What is Boxing Day all about? Celebrated the 26th of December, Boxing Day began in the United Kingdom, and is observed in countries previously or currently a part of the British Empire. Now a bank holiday, when Boxing Day falls on a Sunday, it is observed the following Monday.
What is Boxing Day?
Boxing Day has been observed since the 17th Century in Great Britain. There are several different theories about how the name, “Boxing Day,” came about.
The Alms Box Theory
One theory rests on the European tradition of giving money and gifts to the needy, as well as those in service positions, near the Christmas holiday. This theory believes the “box” referenced in “Boxing Day,” was the Alms Box. In the middle ages, Alms Boxes were placed in areas of worship. They were set out to collect donations to give to the poor. The Alms Box was opened, and the proceeds distributed, the day after Christmas – thus, “Boxing Day.”
The Roman/Christian Theory
A second theory surrounding the origins of Boxing Day has a similar theme. In the early Christian era, which overlaps with the late Roman era, metal boxes were put in churches. These metal boxes were designed to hold special offerings collected by the churches. These special offerings were tied historically to the Feast of Saint Stephen. In the Western Church, Saint Stephen’s Day falls on the day after Christmas. St. Stephen is well known for his work with the poor. He is also widely believed to be the first person martyred for his Christian faith.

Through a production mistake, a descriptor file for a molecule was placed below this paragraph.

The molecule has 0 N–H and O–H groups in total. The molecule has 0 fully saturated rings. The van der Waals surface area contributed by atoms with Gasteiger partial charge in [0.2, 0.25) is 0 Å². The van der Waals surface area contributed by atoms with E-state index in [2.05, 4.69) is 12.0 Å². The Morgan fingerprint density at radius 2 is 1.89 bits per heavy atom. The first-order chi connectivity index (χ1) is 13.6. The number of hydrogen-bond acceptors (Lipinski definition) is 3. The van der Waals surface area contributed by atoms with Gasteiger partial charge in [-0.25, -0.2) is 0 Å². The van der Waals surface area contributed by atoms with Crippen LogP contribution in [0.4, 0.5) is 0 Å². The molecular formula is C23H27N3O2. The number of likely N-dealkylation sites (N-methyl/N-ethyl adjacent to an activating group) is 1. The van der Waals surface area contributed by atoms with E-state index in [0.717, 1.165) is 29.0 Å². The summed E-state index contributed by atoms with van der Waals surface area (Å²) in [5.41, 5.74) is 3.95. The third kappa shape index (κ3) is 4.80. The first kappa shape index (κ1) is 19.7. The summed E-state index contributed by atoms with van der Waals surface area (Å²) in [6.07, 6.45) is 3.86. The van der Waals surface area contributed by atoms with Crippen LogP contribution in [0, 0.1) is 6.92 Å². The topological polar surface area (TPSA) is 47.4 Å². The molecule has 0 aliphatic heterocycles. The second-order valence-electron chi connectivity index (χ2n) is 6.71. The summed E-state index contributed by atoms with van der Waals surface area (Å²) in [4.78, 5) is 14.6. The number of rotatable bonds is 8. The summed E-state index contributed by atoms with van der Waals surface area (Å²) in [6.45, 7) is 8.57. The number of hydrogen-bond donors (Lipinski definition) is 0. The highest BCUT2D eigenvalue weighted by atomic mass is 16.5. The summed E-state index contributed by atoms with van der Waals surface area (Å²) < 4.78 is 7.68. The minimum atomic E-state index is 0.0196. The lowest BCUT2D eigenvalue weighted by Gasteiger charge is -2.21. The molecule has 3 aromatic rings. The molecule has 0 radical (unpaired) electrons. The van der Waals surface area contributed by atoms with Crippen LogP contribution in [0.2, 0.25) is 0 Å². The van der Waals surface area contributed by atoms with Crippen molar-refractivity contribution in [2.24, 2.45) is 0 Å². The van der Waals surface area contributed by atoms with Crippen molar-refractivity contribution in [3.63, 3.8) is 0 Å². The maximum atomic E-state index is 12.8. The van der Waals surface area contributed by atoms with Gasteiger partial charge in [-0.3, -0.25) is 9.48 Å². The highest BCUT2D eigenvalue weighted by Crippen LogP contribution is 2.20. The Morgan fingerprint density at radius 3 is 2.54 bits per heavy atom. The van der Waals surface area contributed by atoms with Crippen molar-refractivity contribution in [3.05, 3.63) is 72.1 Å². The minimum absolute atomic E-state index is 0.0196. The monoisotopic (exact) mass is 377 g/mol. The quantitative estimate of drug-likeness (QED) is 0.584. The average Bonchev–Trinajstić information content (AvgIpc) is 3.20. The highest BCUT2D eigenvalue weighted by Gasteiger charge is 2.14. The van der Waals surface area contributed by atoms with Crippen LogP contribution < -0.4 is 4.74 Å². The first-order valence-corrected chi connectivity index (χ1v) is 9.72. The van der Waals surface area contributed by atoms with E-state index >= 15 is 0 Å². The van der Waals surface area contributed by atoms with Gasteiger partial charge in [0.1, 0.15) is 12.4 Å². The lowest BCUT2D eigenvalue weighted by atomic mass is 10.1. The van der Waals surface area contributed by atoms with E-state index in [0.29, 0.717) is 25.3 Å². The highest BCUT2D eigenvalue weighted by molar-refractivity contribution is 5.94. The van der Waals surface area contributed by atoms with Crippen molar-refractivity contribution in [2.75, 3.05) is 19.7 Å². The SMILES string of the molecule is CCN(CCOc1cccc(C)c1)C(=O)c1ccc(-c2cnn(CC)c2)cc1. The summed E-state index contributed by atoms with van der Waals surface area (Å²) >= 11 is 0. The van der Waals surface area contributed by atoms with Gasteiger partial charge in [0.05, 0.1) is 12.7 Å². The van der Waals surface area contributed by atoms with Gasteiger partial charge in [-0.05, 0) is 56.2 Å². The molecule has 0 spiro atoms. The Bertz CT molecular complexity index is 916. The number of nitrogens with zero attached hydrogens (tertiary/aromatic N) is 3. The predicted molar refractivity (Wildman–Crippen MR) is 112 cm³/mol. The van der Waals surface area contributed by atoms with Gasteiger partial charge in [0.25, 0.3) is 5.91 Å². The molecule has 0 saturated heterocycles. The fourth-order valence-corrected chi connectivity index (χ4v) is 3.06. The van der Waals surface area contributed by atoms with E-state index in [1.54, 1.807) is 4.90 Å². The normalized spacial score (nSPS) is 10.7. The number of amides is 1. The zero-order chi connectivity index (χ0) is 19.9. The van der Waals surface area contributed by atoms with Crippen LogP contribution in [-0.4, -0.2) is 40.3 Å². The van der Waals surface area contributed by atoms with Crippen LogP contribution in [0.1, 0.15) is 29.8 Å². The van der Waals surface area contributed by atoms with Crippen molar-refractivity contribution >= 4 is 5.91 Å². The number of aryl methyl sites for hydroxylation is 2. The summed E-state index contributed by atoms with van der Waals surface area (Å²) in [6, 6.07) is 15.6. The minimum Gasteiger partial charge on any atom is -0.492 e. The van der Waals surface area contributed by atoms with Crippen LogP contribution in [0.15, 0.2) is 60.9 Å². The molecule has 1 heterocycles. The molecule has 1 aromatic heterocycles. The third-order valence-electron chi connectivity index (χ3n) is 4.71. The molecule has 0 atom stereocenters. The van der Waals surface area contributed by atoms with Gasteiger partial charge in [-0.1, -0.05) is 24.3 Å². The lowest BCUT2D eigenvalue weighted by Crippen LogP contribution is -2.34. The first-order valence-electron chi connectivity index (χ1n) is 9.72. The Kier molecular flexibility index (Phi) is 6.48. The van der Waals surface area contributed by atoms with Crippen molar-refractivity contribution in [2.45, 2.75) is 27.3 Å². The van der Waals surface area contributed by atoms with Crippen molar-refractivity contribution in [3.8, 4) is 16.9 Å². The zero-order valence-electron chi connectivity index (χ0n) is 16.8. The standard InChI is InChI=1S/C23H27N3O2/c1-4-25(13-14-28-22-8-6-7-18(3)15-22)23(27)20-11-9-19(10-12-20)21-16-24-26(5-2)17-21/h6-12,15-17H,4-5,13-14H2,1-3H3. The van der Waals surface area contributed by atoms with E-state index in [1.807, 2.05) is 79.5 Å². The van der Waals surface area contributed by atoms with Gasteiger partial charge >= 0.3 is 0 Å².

The “Christmas Box” Theory
The third theory about the origins of Boxing Day has to do with the upper class living in Great Britain during the 17th century. At the time, the wealthy didn’t give their servants the day off on Christmas. Instead, servants were expected to work Christmas Day. They were given the following day, December 26th, off. Employers gave their servants a “Christmas Box,” which customarily contained money, gifts, and occasionally left-over food from the Christmas feast. English servants spent the day with their families.
Traditional Boxing Day Celebration
Traditionally, Boxing Day was a day designed to be spent with friends and extended family. Customarily, these visits were for those who were not seen on Christmas Day. While both the servant class and the wealthy spent the day with family, the upper crust often celebrated the day with a fox hunt. In 2004, fox hunting was banned, but in 2017, fox hunting returned to England, with some restrictions.
Boxing Day as a Shopping Day
In recent years, Boxing Day has morphed into something akin to Black Friday in the United States, becoming a major shopping holiday. Retailers offer doorbuster deals and sell loss leaders to entice shoppers to their stores. And like Black Friday, the media feeds the frenzy by reporting on the lines of people waiting for stores to open, and interviewing shoppers as they leave with their purchases.
In some areas of Canada, retailers are prohibited from opening on Boxing Day. Consequently, in those cities, the 27th takes on the Black Friday role.
Other Celebrations the Day after Christmas
In the United States, some states observe the day after Christmas as a state holiday, although they do not refer to it as Boxing Day. In other European countries, including Belgium, Germany, the Netherlands, Poland, and the Nordic countries, December 26th is observed as a second Christmas Day, often referred to as the Second Day of Christmastide.
Mark Heald is an Associate Product Manager and Sporcle Admin. He enjoys spending time with his family, traveling, and bemoaning the fact the Sonics left Seattle.